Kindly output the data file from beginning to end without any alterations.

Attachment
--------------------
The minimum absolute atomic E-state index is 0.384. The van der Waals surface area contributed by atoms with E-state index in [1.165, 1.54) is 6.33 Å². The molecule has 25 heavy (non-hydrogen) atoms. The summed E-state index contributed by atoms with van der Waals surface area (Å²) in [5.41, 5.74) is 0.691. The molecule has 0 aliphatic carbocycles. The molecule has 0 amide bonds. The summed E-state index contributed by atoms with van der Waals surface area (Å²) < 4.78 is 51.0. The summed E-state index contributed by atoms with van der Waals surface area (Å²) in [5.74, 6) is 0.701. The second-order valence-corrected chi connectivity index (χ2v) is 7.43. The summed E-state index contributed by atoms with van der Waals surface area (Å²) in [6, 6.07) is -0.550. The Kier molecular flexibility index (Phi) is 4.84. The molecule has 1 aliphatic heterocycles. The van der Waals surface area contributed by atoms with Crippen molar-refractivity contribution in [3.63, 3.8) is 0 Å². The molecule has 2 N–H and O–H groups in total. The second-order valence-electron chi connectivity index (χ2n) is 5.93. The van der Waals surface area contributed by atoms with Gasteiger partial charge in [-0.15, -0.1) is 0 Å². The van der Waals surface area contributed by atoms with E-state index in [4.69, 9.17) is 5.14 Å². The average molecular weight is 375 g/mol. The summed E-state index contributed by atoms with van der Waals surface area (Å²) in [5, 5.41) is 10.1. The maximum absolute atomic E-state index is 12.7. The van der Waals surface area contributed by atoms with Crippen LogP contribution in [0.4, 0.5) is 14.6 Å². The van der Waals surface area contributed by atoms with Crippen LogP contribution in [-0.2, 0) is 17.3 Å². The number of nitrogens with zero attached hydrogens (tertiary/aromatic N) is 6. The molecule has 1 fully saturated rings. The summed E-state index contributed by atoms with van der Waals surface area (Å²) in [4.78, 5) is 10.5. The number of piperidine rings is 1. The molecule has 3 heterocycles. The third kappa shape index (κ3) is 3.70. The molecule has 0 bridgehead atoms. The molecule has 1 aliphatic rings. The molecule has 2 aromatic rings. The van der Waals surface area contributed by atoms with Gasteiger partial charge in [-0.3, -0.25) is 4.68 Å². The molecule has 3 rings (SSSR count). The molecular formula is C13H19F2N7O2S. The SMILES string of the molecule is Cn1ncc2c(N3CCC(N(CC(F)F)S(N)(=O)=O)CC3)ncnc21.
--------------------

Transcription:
The minimum absolute atomic E-state index is 0.384. The van der Waals surface area contributed by atoms with E-state index in [1.165, 1.54) is 6.33 Å². The molecule has 25 heavy (non-hydrogen) atoms. The summed E-state index contributed by atoms with van der Waals surface area (Å²) in [5.41, 5.74) is 0.691. The molecule has 0 aliphatic carbocycles. The molecule has 0 amide bonds. The summed E-state index contributed by atoms with van der Waals surface area (Å²) < 4.78 is 51.0. The summed E-state index contributed by atoms with van der Waals surface area (Å²) in [5.74, 6) is 0.701. The second-order valence-corrected chi connectivity index (χ2v) is 7.43. The summed E-state index contributed by atoms with van der Waals surface area (Å²) in [6, 6.07) is -0.550. The Kier molecular flexibility index (Phi) is 4.84. The molecule has 1 aliphatic heterocycles. The van der Waals surface area contributed by atoms with Crippen molar-refractivity contribution in [3.63, 3.8) is 0 Å². The molecule has 2 N–H and O–H groups in total. The second-order valence-electron chi connectivity index (χ2n) is 5.93. The van der Waals surface area contributed by atoms with Gasteiger partial charge in [-0.15, -0.1) is 0 Å². The van der Waals surface area contributed by atoms with E-state index in [4.69, 9.17) is 5.14 Å². The average molecular weight is 375 g/mol. The summed E-state index contributed by atoms with van der Waals surface area (Å²) in [5, 5.41) is 10.1. The maximum absolute atomic E-state index is 12.7. The van der Waals surface area contributed by atoms with Crippen LogP contribution in [0.4, 0.5) is 14.6 Å². The van der Waals surface area contributed by atoms with Crippen LogP contribution in [-0.2, 0) is 17.3 Å². The number of nitrogens with zero attached hydrogens (tertiary/aromatic N) is 6. The molecule has 1 fully saturated rings. The summed E-state index contributed by atoms with van der Waals surface area (Å²) in [4.78, 5) is 10.5. The number of piperidine rings is 1. The molecule has 3 heterocycles. The third kappa shape index (κ3) is 3.70. The molecule has 0 bridgehead atoms. The molecule has 1 aliphatic rings. The molecule has 2 aromatic rings. The van der Waals surface area contributed by atoms with Gasteiger partial charge in [-0.3, -0.25) is 4.68 Å². The molecule has 3 rings (SSSR count). The molecular formula is C13H19F2N7O2S. The SMILES string of the molecule is Cn1ncc2c(N3CCC(N(CC(F)F)S(N)(=O)=O)CC3)ncnc21.